BP Shares Upgraded by Analysts

BP is finally putting the 2010 Deepwater Horizon oil spill behind it and analysts are feeling positive about the future of the share price

Allen Good 23 September, 2016 | 11:27AM
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The settlement reached with the U.S federal government and Gulf states earlier this year was a major step for BP (BP.) in putting the 2010 Deepwater Horizon accident behind it. While BP remains on the hook for $23 billion, to be paid over the next 17 years, the recognition of a reliable estimate for all remaining liabilities removes a key element of uncertainty for the company. With outlays of about $2.5 billion due through 2018 and $1.1 billion a year thereafter, BP should be able to meet its liabilities with proceeds from targeted assets sales of $2 billion-$3 billion per year, a rather low hurdle, in our opinion.

With that issue largely resolved, BP is now turning its focus to positioning the company to compete in a world of lower oil prices. Its first step is to improve its cost structure and reduce its capital outlays so that it can cover its dividend at $55 per barrel oil by 2017. While we estimate that goal is overly ambitious, it is likely achievable by 2018, making it one of safest dividends among the European integrated oil companies.

BP is targeting cost reduction of $7 billion or 20% from 2014 levels, primarily in the upstream segment where it is planning to reduce the workforce by a third. Already one of the lower-cost producers of its peer group, the cost reductions will improve margins further.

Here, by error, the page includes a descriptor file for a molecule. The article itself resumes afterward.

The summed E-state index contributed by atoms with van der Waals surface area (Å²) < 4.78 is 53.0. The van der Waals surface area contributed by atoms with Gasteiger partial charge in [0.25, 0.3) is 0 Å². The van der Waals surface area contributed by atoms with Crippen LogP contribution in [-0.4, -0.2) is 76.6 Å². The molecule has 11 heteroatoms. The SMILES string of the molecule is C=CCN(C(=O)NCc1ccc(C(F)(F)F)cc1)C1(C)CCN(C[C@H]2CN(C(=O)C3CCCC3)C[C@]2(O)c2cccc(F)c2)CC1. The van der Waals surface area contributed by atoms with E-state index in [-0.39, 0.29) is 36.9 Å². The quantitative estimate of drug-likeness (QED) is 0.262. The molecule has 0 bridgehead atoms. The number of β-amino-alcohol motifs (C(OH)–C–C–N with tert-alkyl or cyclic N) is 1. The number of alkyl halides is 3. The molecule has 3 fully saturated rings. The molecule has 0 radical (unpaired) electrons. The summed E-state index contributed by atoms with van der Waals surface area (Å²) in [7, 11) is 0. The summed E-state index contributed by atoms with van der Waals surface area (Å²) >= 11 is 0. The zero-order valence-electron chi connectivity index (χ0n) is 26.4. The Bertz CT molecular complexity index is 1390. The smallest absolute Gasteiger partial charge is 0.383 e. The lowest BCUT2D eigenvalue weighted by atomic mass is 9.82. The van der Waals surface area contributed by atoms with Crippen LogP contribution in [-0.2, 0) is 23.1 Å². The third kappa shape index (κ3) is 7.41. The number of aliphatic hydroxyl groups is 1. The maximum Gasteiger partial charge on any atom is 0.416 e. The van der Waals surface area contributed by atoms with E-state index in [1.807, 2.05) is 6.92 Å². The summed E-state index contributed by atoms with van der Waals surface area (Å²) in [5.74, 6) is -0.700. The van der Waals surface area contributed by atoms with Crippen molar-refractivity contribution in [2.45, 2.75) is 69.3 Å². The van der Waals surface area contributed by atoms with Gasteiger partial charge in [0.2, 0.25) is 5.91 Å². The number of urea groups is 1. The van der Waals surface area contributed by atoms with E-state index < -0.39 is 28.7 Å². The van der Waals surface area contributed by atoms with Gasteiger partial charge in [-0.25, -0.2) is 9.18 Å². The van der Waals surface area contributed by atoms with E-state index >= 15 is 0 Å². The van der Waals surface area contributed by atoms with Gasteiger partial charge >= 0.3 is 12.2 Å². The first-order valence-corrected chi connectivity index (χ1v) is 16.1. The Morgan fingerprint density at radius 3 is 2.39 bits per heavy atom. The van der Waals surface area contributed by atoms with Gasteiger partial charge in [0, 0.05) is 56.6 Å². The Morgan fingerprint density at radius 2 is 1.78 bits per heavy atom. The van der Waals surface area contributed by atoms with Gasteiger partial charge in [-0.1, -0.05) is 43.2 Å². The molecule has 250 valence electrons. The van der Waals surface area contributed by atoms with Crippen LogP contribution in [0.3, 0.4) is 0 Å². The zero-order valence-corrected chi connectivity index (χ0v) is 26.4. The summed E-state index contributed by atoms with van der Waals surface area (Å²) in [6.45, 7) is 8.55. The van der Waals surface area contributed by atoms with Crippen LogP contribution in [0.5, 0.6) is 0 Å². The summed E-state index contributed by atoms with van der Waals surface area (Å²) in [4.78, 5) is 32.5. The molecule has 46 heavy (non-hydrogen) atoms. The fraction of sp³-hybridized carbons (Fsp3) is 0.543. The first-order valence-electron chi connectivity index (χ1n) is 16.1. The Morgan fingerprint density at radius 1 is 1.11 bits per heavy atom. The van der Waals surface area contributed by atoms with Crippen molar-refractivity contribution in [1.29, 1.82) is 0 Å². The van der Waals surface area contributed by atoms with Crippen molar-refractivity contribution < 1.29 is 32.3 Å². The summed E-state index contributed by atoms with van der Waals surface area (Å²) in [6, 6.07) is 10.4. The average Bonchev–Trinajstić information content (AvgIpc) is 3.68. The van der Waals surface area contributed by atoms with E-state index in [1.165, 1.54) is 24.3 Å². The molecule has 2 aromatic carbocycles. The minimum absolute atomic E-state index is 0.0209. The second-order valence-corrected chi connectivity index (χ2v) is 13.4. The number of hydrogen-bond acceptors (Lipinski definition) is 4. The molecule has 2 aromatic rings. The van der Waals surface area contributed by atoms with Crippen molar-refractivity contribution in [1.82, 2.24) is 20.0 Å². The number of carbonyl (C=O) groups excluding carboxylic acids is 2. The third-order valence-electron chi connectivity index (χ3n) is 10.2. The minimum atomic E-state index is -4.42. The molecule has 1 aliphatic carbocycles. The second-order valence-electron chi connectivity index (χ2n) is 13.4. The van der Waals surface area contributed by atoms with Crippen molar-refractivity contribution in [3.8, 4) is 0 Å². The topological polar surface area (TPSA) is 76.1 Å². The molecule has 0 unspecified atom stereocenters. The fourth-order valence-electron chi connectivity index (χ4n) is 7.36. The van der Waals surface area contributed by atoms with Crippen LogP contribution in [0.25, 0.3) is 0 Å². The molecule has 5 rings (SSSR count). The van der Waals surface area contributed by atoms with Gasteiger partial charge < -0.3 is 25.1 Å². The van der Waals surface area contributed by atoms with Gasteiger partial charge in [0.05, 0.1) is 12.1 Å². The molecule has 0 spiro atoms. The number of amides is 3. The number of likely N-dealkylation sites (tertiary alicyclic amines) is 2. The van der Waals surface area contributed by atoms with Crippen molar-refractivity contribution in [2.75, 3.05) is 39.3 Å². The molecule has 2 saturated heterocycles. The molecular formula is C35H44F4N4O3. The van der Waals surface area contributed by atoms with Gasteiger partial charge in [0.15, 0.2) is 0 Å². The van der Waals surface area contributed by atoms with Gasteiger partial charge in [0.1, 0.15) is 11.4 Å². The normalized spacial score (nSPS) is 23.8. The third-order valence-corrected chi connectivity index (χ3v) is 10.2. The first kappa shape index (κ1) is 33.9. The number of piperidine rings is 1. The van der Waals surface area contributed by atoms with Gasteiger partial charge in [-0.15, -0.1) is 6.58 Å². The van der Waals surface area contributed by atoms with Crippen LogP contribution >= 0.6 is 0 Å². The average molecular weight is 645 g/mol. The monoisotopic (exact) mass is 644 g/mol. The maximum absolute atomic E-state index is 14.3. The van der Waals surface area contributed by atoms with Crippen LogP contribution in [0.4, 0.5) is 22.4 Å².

Meanwhile, capital spending will fall to $15 billion-$17 billion on average from 2017, a sharp reduction from the peak in 2013 of nearly $25 billion. At this level, BP will continue to invest the least among the peer group for its level of production. However, it will continue to grow through a mix of projects already under construction or nearing completion and those who have qualified for a final investment decision due to cost reduction. In total, BP plans to add 800 thousand barrels of oil equivalent of new gross production capacity by 2020, 85% of which is at least under construction. With these new volumes sporting margins 35% greater than the existing portfolio, BP’s upstream margin should improve further over time.

What are BP Shares Worth?

We are raising our fair value estimate to £4.16 from £3 per share. Our fair value estimate is derived using Morningstar’s standard two-stage discounted cash flow methodology. With this methodology, a terminal value is derived using our assumptions for long-term earnings growth and return on new invested capital.

This valuation methodology also more explicitly incorporates our economic moat – a company’s advantage over their peers – rating, which reflects how long we expect a given firm to deliver excess returns on invested capital from a discounted cash flow analysis.

The information contained within is for educational and informational purposes ONLY. It is not intended nor should it be considered an invitation or inducement to buy or sell a security or securities noted within nor should it be viewed as a communication intended to persuade or incite you to buy or sell security or securities noted within. Any commentary provided is the opinion of the author and should not be considered a personalised recommendation. The information contained within should not be a person's sole basis for making an investment decision. Please contact your financial professional before making an investment decision.

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Allen Good  Allen Good is a senior stock analyst covering the oil and gas industries.